Methodists vote to cut ties with group some consider anti-Israel

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Delegates pause for a moment of prayer at the 2016 United Methodist General Conference. From left, Vasylyna Babych from the Ukraine-Moldava Provisional, and Alexander Pererva and Alexandr Meinikov from the Southern Russia Provisional. Photo by Kathleen Barry, UMNS

Delegates pause for a moment of prayer at the 2016 United Methodist General Conference. From left, Vasylyna Babych from the Ukraine-Moldava Provisional, and Alexander Pererva and Alexandr Meinikov from the Southern Russia Provisional. Photo by Kathleen Barry, UMNS

PORTLAND, Ore. (RNS)  United Methodists, voting at their General Conference, have called on their church’s mission agency to withdraw from a group founded to end the Israeli occupation of Palestinian lands. Critics see the group as more anti-Israel than pro-peace.

The petition asking for the agency’s withdrawal from the U.S. Campaign to End the Israeli Occupation passed 478-318.

It called the U.S. campaign a “one-sided political coalition” that seeks to isolate Israel “while overlooking anti-Israel aggression.”

“Blaming only one side while ignoring the wrongdoing of Hamas, Hezbollah, and Iran will not advance the cause of peace,” the petition continued, naming groups that have stated their aim to destroy the Jewish state.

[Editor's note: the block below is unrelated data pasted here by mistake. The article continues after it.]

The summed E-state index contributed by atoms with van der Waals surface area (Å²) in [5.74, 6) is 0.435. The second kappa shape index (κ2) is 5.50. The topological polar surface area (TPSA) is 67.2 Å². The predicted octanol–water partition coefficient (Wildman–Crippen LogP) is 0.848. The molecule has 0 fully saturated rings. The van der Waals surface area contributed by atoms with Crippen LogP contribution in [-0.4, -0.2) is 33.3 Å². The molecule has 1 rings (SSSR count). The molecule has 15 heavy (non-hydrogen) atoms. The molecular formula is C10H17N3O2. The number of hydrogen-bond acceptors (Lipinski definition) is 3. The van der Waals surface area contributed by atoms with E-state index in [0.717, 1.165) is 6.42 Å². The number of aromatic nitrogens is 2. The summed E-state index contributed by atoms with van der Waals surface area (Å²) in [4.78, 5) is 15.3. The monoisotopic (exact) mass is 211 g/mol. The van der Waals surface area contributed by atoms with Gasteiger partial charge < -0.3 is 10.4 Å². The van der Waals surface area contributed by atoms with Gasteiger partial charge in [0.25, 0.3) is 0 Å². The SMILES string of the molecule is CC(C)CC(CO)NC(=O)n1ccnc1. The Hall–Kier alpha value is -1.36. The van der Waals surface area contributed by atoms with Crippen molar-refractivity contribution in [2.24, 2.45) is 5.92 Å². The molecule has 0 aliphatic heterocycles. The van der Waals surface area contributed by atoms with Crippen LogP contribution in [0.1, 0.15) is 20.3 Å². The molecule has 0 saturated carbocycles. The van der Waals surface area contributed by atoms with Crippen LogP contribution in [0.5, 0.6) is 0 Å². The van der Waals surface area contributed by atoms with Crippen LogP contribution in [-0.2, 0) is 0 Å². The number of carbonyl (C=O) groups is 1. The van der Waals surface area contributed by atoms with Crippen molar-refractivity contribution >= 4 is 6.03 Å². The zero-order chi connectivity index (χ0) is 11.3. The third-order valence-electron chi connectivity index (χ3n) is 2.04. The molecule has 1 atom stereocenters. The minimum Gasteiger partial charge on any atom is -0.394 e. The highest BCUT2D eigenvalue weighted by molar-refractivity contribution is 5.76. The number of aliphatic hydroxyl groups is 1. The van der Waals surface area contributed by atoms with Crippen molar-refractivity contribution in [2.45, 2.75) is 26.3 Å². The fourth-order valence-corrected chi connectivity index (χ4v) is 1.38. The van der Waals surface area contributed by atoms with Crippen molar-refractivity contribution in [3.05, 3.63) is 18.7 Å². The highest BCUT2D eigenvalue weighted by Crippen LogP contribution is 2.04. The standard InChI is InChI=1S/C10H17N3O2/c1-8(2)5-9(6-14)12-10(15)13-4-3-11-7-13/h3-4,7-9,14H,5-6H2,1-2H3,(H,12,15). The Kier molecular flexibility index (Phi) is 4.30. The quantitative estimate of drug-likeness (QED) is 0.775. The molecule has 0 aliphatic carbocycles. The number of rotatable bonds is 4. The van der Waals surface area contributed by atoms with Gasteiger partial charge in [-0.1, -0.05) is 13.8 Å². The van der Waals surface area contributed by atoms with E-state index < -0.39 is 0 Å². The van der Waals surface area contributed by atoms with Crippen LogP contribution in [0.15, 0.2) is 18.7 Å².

RELATED: Methodist supporters of Israel-related divestment regroup after setback


The vote — though nonbinding — disappointed many delegates who had wanted to increase pressure on Israel to withdraw from lands it has occupied since the 1967 war that pitted it against Jordan, Egypt and Syria.

The Rev. Armando Arellano, a delegate from Ohio, said it would be a mistake for the church’s General Board of Global Ministries to leave the U.S. Campaign, a group he described as “neither pro-Palestinian or pro-Israel, but pro-equal rights for all.”

“By withdrawing from the coalition,” he continued, “we are withdrawing our commitment to be an agent of peace and justice.”

The vote Tuesday (May 17) was not the first disappointment at the conference for delegates who support divestment and other tactics to pressure Israel over the occupation, which most of the world deems illegal. Over the weekend, a church committee rejected four divestment or investment screening resolutions related to the occupation.

Resolutions to call attention to Israel’s occupation have gained traction within some mainline Protestant denominations. Though the Episcopal Church has rejected such efforts, the United Church of Christ in 2015 and the Presbyterian Church (USA) in 2014 voted to divest from companies they consider complicit in the occupation.

In January, the United Methodist Church dropped five Israeli banks from its pension fund investment portfolio.

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